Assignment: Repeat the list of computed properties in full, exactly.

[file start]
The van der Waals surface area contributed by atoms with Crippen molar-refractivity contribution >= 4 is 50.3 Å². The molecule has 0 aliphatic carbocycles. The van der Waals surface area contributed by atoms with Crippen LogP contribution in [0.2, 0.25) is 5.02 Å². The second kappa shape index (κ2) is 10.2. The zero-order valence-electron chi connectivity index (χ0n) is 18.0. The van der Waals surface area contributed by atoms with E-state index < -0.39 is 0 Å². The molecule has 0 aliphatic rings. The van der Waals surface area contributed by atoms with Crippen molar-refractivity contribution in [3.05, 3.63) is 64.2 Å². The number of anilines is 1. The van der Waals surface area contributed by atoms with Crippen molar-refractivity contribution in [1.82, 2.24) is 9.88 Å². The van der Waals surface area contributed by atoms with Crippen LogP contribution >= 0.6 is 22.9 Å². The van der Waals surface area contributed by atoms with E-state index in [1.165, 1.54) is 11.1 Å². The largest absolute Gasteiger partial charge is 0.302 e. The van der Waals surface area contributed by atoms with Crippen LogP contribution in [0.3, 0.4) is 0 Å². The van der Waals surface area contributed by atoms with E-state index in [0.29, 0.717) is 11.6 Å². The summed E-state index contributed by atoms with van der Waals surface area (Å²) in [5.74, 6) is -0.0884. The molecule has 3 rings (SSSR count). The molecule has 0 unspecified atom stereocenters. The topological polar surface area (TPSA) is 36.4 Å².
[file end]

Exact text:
The van der Waals surface area contributed by atoms with Crippen molar-refractivity contribution >= 4 is 50.3 Å². The molecule has 0 aliphatic carbocycles. The van der Waals surface area contributed by atoms with Crippen LogP contribution in [0.2, 0.25) is 5.02 Å². The second kappa shape index (κ2) is 10.2. The zero-order valence-electron chi connectivity index (χ0n) is 18.0. The van der Waals surface area contributed by atoms with E-state index < -0.39 is 0 Å². The molecule has 0 aliphatic rings. The van der Waals surface area contributed by atoms with Crippen molar-refractivity contribution in [3.05, 3.63) is 64.2 Å². The number of anilines is 1. The van der Waals surface area contributed by atoms with Crippen molar-refractivity contribution in [1.82, 2.24) is 9.88 Å². The van der Waals surface area contributed by atoms with Crippen LogP contribution >= 0.6 is 22.9 Å². The van der Waals surface area contributed by atoms with E-state index in [1.165, 1.54) is 11.1 Å². The largest absolute Gasteiger partial charge is 0.302 e. The van der Waals surface area contributed by atoms with Crippen LogP contribution in [0.3, 0.4) is 0 Å². The van der Waals surface area contributed by atoms with E-state index in [0.29, 0.717) is 11.6 Å². The summed E-state index contributed by atoms with van der Waals surface area (Å²) in [5.74, 6) is -0.0884. The molecule has 3 rings (SSSR count). The molecule has 0 unspecified atom stereocenters. The topological polar surface area (TPSA) is 36.4 Å².